What is kind of funny to me though is the fact that after the “craft” beer industry’s years of differentiating themselves from the big brewers and dissing canned beer, more and more of them are now embracing the beer can and taking baby steps towards becoming big brewers themselves.

Of course, as long as the beer is good, it hardly matters, does it?

I agree as I pour into a glass usually as well, but I for some reason feel the taste is different from a can. Example: Surly…I get it on tap and I like it…I had it from a can…I will not buy it anymore. Don’t ask me why, it’s just the way I taste things I guess.

For those who say there is no taste from a can…which I’m sure someone will say…I beg to differ and we all have are own opinion on that so lets not start that :slight_smile:

I also don’t feel I’m missing out due to something in a can…all the beers I can get here in MN that I want to drink are not in cans :slight_smile:

I don’t know if it’s true or not. but i heard that the taste from a can, isn’t the beer itself, but rather the acidity of your saliva on the aluminum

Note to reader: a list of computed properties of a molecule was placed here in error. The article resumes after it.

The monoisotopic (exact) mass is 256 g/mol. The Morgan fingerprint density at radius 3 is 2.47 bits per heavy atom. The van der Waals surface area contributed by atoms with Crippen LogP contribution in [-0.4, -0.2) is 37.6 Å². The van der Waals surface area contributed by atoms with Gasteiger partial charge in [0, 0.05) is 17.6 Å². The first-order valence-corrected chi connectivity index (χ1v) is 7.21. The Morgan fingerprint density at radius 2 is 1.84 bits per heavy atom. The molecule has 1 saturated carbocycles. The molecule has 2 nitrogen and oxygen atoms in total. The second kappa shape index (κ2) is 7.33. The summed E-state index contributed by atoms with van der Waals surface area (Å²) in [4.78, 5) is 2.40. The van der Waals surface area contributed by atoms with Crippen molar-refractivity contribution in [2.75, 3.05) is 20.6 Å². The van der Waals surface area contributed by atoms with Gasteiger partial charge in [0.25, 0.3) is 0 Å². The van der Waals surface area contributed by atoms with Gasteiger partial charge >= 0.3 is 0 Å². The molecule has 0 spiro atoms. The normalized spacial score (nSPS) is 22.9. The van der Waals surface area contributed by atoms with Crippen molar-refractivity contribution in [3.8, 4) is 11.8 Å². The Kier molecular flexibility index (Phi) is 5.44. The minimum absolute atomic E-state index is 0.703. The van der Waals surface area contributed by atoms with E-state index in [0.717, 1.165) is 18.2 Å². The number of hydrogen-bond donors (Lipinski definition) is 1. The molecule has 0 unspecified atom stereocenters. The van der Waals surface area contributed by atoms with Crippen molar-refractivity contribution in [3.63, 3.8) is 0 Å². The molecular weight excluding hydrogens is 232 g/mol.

although personally, i cant taste anything out of the ordinary from cans

[quote=“S.Scoggin”]I don’t know if it’s true or not. but i heard that the taste from a can, isn’t the beer itself, but rather the acidity of your saliva on the aluminum
although personally, i cant taste anything out of the ordinary from cans[/quote]

I agree. A keg is just a big steel can after all, isn’t it?

Poured into a glass, there is no difference in taste…modern beer cans are lined so the beer is not coming into contact with any aluminum (unless you drink from the can, in which case there will be some contact between the beer, the lid, and the mouth.
Beer (even bottled beer) tastes better poured into a glass anyway. The vehicle for delivery to the drinking glass is pretty irrelevant (as is the shape of the glass as far as I’m concerned).

I don’t know about today, but in years past there was a definite difference in the taste of bottled & canned beer versus draft beer, since traditionally bottled & canned beer were pasteurized, whereas keg beer was not (usually).

[quote=“The Professor”][quote=“S.Scoggin”]I don’t know if it’s true or not. but i heard that the taste from a can, isn’t the beer itself, but rather the acidity of your saliva on the aluminum
although personally, i cant taste anything out of the ordinary from cans[/quote]

I agree. A keg is just a big steel can after all, isn’t it?

Poured into a glass, there is no difference in taste…modern beer cans are lined so the beer is not coming into contact with any aluminum (unless you drink from the can, in which case there will be some contact between the beer, the lid, and the mouth.